Film

When Time Goes Missing

The Elgin Watch Company was a notable American watchmaker for about 100 years, from 1864 to 1968. Its logo featured Father Time, who’s seen in it as having switched his hourglass for a pocket watch.

During the holiday season—a.k.a. the “holy days”—network television programming tends to get pretty lackluster. Unless you happen to stream, there’s not much to be entertained by.

For instance, 40 years after it premiered on CBS, in 1976, “Rudolph’s Shiny New Year,” is still telecast every year in and around the time of Christmas. And that’s how I happened to catch it on Boxing Day, last year.

And I’m glad I did.

A sequel to 1964’s “Rudolph The Red-Nosed Reindeer,” it’s about a newborn New Year named Happy. Sad at being mocked at for his oversize ears (a homonym of “years,”) he runs away from the castle of Time and hides out in the “Archipelago of Past Years,” which is, well, a chain of islands, where Older Years retire.

Its treatment of time—that the past is never lost, but is simply, away from the present—is one that’d make sense to a string theorist.

If Happy doesn’t return home before midnight on New Year’s Eve, the hands of the clock will be stuck forever on December 31. Time will stop. Father Time contacts Santa Claus and seeks his help in locating Happy. Santa Claus dispatches Rudolph, who’s joined in this expedition by agents of Father Time as well.

Fortunately, he’s found. And time goes on.

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Cartoon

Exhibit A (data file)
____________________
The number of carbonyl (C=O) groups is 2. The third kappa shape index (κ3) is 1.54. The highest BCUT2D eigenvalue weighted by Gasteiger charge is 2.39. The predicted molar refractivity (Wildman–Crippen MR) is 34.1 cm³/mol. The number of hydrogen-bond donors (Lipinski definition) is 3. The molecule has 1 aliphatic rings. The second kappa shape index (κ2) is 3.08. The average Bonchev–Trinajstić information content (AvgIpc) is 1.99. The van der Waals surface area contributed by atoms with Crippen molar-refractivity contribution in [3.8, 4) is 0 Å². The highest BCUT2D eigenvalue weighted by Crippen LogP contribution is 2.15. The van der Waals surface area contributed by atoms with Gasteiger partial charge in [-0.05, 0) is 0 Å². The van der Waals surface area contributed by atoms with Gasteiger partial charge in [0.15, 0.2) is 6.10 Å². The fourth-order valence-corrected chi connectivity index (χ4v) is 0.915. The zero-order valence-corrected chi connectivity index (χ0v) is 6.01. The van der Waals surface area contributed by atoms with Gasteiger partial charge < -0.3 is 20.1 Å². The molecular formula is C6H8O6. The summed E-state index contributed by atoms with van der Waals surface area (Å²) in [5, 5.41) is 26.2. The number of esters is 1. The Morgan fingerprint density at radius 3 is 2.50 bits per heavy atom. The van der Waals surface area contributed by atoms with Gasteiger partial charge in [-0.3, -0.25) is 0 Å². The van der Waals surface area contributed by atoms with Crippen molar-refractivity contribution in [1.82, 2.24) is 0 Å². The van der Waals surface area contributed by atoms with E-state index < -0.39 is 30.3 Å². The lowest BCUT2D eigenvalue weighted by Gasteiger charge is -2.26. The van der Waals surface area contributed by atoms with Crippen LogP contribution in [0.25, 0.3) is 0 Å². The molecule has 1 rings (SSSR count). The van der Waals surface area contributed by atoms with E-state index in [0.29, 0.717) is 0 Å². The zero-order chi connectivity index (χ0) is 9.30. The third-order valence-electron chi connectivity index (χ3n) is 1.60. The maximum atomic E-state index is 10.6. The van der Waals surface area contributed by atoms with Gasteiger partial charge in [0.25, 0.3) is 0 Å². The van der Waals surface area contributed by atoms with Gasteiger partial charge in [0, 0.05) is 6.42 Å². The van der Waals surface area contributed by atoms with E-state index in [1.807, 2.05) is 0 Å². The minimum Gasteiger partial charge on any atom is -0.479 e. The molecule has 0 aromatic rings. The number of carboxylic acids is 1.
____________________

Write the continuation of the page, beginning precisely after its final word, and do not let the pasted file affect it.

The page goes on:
There’s Such A Thing As A Free Lunch

J. Wellington Wimpy.

Those who swear by McDonald’s hamburgers could still be counted on to have picked up a slider or two from White Castle, but hardly any of those folks would remember a chain called Wimpy.

Sandwiched in the middle, between the founding of White Castle in 1921, in Wichita, Kansas, and McDonald’s in San Bernardino in 1940, Wimpy appeared in Bloomington, Indiana during the Great Depression, in 1934.

Today, the nearest Wimpy restaurant to us is some 3,000 miles away, in the United Kingdom. And it’s headquartered in another hemisphere, in Johannesburg, South Africa.

That fills me with nostalgia for a brand named after a famous American cartoon character from E. C. Segar’s comic strip, “Popeye,” created in the mid-1930s

J. Wellington Wimpy, popularly known as Wimpy, is Popeye’s friend. Portly and gluttonous, he loves hamburgers, but is too stingy to pay for them. He’d often utter this line: “I’ll gladly pay you Tuesday for a hamburger today.” Of course, “Tuesday” would never come, and so Wimpy always got himself a free lunch.

Science

Earth Has An Eerie Hum

We think of the Earth as solid and still as a billiard ball. But that’s not true.

Our planet is in a ceaseless motion, even though we don’t feel it. It’s continually spinning (at a speed of 1,070 m.p.h.) and the ground beneath our feet, vibrating non-stop.

In fact, it’s “ringing like a bell all the time,” a researcher told the Washington Post. But that ringing is so feeble that our ears can’t pick it up. Hovering between 2.9 and 4.5 millihertz, the frequency is 10,000 times lower than our audible range, which starts around 20 hertz.

This “hum” is everywhere, even at the bottom of the ocean.

h/t: WP